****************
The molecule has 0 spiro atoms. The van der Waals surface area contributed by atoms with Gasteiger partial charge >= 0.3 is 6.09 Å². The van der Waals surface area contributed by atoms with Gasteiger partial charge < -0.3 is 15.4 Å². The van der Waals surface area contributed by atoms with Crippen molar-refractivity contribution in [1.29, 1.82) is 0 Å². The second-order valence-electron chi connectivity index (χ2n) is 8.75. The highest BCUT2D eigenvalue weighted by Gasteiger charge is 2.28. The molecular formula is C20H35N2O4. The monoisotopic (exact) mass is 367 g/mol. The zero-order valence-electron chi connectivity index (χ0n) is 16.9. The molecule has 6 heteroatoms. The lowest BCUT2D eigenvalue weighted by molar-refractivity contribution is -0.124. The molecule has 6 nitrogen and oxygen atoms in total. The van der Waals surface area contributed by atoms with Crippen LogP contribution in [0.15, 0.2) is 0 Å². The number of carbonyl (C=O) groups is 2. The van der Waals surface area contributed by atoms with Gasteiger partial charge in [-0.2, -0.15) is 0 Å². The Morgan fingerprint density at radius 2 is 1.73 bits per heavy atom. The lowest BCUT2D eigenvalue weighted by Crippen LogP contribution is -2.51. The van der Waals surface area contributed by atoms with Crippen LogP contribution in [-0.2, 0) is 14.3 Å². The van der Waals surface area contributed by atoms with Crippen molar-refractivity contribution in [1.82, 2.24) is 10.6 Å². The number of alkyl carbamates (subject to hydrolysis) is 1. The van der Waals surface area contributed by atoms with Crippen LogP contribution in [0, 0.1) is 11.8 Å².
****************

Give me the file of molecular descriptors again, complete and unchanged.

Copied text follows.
The molecule has 0 spiro atoms. The van der Waals surface area contributed by atoms with Gasteiger partial charge >= 0.3 is 6.09 Å². The van der Waals surface area contributed by atoms with Gasteiger partial charge < -0.3 is 15.4 Å². The van der Waals surface area contributed by atoms with Crippen molar-refractivity contribution in [1.29, 1.82) is 0 Å². The second-order valence-electron chi connectivity index (χ2n) is 8.75. The highest BCUT2D eigenvalue weighted by Gasteiger charge is 2.28. The molecular formula is C20H35N2O4. The monoisotopic (exact) mass is 367 g/mol. The zero-order valence-electron chi connectivity index (χ0n) is 16.9. The molecule has 6 heteroatoms. The lowest BCUT2D eigenvalue weighted by molar-refractivity contribution is -0.124. The molecule has 6 nitrogen and oxygen atoms in total. The van der Waals surface area contributed by atoms with Crippen LogP contribution in [0.15, 0.2) is 0 Å². The number of carbonyl (C=O) groups is 2. The van der Waals surface area contributed by atoms with Gasteiger partial charge in [-0.2, -0.15) is 0 Å². The Morgan fingerprint density at radius 2 is 1.73 bits per heavy atom. The lowest BCUT2D eigenvalue weighted by Crippen LogP contribution is -2.51. The van der Waals surface area contributed by atoms with Crippen LogP contribution in [-0.2, 0) is 14.3 Å². The van der Waals surface area contributed by atoms with Crippen molar-refractivity contribution in [1.82, 2.24) is 10.6 Å². The number of alkyl carbamates (subject to hydrolysis) is 1. The van der Waals surface area contributed by atoms with Crippen LogP contribution in [0, 0.1) is 11.8 Å².